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Read: Apple explains why unlocking the iPhone for the FBI sets a “dangerous precedent"

Apple says the FBI's request would "intentionally weaken" the company's products.
Apple says the FBI's request would "intentionally weaken" the company's products.
Andrew Burton/Getty Images

Apple has never unlocked an iPhone for law enforcement, and it doesn't intend to — even in the fight against terrorism. Apple — which is fighting the US government over whether it should unlock the iPhone of one of the San Bernardino shooting suspects — argued in a letter to customers that the FBI is setting a "dangerous precedent" of government interference with people's privacy.

"We built strong security into the iPhone because people carry so much personal information on our phones today, and there are new data breaches every week affecting individuals, companies and governments," the statement reads. "It would be wrong to intentionally weaken our products with a government-ordered backdoor. If we lose control of our data, we put both our privacy and our safety at risk."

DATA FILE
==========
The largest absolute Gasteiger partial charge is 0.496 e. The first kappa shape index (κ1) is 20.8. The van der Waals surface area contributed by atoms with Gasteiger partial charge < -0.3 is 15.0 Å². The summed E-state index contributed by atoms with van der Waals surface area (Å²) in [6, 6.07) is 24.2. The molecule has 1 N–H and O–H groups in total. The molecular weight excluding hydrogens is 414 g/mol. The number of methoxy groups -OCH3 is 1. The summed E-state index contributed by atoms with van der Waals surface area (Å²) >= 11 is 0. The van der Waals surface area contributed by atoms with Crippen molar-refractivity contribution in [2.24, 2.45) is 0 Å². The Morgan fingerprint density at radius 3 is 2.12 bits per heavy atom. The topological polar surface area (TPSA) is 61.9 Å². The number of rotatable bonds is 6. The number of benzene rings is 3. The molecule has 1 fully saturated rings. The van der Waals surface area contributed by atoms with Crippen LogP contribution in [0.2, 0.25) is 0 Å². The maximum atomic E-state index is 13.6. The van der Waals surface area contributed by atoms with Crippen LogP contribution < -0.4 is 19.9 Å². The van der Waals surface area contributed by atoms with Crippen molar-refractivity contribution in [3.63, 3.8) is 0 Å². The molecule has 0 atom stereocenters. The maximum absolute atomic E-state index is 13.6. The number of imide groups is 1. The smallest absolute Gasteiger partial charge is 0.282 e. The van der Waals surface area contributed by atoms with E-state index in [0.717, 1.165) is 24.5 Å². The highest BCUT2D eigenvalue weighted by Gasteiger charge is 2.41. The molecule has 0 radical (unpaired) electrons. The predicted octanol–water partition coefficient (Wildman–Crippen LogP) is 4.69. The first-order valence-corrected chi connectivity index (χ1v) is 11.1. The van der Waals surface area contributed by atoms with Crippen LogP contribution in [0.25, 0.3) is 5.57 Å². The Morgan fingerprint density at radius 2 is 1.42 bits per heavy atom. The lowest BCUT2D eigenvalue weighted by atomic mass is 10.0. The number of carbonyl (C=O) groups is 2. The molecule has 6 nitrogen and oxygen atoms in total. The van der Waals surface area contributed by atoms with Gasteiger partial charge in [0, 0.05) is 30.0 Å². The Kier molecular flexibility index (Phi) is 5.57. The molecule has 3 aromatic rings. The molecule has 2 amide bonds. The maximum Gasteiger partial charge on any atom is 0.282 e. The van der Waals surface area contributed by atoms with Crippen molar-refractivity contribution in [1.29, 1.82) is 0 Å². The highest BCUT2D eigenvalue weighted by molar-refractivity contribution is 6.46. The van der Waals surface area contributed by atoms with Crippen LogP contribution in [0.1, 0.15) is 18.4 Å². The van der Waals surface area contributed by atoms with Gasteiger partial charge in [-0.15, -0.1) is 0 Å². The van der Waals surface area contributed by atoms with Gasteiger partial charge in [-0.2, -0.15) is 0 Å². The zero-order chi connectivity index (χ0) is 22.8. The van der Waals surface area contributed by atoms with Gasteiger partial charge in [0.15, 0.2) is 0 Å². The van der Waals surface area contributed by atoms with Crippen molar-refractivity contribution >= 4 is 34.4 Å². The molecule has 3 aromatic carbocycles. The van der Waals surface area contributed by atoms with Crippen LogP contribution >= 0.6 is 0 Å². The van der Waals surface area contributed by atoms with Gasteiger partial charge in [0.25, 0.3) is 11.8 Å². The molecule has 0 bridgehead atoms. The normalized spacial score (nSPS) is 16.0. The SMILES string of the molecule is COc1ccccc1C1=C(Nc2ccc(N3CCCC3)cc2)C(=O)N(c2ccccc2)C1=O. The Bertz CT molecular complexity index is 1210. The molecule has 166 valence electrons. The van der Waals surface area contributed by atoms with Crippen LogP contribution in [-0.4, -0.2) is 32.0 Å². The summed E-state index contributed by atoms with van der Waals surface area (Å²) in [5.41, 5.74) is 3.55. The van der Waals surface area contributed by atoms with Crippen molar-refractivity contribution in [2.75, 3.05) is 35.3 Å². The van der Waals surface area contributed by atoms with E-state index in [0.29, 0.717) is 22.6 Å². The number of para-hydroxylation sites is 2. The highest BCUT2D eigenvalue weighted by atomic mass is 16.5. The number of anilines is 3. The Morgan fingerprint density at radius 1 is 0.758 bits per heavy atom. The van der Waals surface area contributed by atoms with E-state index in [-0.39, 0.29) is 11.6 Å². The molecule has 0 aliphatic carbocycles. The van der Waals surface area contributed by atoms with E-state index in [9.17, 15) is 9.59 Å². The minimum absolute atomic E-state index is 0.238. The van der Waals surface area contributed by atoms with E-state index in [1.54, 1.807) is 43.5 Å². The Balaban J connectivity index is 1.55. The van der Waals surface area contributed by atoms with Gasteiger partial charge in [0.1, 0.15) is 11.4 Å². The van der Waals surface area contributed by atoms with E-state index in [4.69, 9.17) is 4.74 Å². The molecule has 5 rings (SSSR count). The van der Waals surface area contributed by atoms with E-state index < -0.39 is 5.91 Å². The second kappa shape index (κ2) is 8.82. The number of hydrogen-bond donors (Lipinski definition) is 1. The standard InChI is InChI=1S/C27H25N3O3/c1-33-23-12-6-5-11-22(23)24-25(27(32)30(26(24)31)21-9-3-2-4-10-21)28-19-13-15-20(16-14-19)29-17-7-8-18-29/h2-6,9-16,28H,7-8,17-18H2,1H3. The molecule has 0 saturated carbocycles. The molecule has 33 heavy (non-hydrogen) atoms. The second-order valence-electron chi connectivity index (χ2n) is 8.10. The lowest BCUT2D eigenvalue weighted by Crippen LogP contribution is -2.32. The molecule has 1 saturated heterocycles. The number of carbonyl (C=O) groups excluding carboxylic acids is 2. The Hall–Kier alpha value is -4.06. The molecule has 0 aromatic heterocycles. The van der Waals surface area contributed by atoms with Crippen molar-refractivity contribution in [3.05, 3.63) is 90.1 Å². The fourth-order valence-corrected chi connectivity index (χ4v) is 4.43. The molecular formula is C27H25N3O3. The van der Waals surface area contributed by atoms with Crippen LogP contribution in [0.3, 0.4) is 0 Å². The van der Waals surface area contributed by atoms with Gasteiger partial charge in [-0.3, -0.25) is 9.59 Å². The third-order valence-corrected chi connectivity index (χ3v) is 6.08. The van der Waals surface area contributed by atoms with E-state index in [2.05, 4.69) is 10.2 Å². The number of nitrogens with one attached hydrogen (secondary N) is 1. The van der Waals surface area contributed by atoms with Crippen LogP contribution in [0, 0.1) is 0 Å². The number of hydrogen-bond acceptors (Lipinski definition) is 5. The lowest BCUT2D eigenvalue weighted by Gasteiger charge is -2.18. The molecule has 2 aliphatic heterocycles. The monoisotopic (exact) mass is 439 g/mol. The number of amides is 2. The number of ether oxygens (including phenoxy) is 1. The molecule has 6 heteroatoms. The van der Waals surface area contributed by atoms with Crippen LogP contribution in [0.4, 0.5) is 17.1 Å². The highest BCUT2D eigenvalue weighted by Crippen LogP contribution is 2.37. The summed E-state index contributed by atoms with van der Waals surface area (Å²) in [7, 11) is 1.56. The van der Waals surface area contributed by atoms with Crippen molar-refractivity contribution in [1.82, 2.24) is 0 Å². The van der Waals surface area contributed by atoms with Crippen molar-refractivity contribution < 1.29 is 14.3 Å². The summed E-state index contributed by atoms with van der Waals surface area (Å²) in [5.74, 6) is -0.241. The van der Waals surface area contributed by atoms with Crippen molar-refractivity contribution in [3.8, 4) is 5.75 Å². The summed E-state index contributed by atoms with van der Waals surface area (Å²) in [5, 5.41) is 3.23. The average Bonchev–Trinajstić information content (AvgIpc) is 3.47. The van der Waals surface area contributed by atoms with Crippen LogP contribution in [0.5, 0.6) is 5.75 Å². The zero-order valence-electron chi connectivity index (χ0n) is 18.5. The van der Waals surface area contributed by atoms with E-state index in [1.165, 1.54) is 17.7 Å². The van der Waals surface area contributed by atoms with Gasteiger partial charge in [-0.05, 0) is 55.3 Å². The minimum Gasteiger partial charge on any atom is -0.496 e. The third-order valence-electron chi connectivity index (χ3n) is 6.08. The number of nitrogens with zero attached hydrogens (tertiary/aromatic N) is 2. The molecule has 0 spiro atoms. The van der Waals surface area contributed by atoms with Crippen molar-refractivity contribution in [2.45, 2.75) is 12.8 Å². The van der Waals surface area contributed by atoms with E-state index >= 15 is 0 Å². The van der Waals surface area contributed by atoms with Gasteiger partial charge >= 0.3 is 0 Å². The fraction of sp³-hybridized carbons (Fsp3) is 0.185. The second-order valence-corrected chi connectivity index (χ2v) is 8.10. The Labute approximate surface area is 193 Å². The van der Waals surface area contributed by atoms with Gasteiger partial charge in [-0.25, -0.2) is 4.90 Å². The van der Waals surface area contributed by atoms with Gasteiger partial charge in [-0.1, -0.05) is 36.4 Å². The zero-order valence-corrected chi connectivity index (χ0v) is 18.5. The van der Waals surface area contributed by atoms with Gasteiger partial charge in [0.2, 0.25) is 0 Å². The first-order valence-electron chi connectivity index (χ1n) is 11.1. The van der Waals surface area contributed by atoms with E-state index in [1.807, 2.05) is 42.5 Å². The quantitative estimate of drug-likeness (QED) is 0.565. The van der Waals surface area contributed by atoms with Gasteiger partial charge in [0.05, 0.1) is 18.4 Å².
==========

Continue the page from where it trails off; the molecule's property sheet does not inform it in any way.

Apple says allowing the FBI to unlock this specific iPhone would give the federal agency the technology to unlock other devices. Vox's Timothy Lee, however, notes that Apple has previously implied there may be a way to give access to just this one device.

Apple's decision has sparked a nationwide debate over the tech company's responsibilities in the fight against terrorism. GOP presidential frontrunner Donald Trump has called for a boycott of Apple products.

Apple argues that the government's request goes too far.

"The order would set a legal precedent that would expand the powers of the government and we simply don’t know where that would lead us," Apple said in the letter. "Should the government be allowed to order us to create other capabilities for surveillance purposes, such as recording conversations or location tracking? This would set a very dangerous precedent."

Read the full statement here.

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